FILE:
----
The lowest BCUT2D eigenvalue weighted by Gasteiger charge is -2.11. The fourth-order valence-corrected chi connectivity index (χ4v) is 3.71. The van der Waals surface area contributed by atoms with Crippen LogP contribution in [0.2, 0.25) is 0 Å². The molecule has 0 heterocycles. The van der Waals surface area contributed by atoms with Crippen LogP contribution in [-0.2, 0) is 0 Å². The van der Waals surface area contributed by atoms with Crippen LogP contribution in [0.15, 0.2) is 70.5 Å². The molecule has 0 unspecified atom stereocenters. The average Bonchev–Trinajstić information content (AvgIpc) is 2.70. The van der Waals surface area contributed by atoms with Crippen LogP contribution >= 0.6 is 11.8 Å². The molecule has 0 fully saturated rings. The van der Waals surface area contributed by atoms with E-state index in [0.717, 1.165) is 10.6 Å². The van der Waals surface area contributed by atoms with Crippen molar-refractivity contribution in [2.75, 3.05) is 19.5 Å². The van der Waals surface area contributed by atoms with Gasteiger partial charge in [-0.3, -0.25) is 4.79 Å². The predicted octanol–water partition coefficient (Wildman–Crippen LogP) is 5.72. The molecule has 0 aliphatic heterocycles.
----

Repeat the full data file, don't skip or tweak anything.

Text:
The lowest BCUT2D eigenvalue weighted by Gasteiger charge is -2.11. The fourth-order valence-corrected chi connectivity index (χ4v) is 3.71. The van der Waals surface area contributed by atoms with Crippen LogP contribution in [0.2, 0.25) is 0 Å². The molecule has 0 heterocycles. The van der Waals surface area contributed by atoms with Crippen LogP contribution in [-0.2, 0) is 0 Å². The van der Waals surface area contributed by atoms with Crippen LogP contribution in [0.15, 0.2) is 70.5 Å². The molecule has 0 unspecified atom stereocenters. The average Bonchev–Trinajstić information content (AvgIpc) is 2.70. The van der Waals surface area contributed by atoms with Crippen LogP contribution >= 0.6 is 11.8 Å². The molecule has 0 fully saturated rings. The van der Waals surface area contributed by atoms with E-state index in [0.717, 1.165) is 10.6 Å². The van der Waals surface area contributed by atoms with Crippen molar-refractivity contribution in [2.75, 3.05) is 19.5 Å². The van der Waals surface area contributed by atoms with Gasteiger partial charge in [-0.3, -0.25) is 4.79 Å². The predicted octanol–water partition coefficient (Wildman–Crippen LogP) is 5.72. The molecule has 0 aliphatic heterocycles.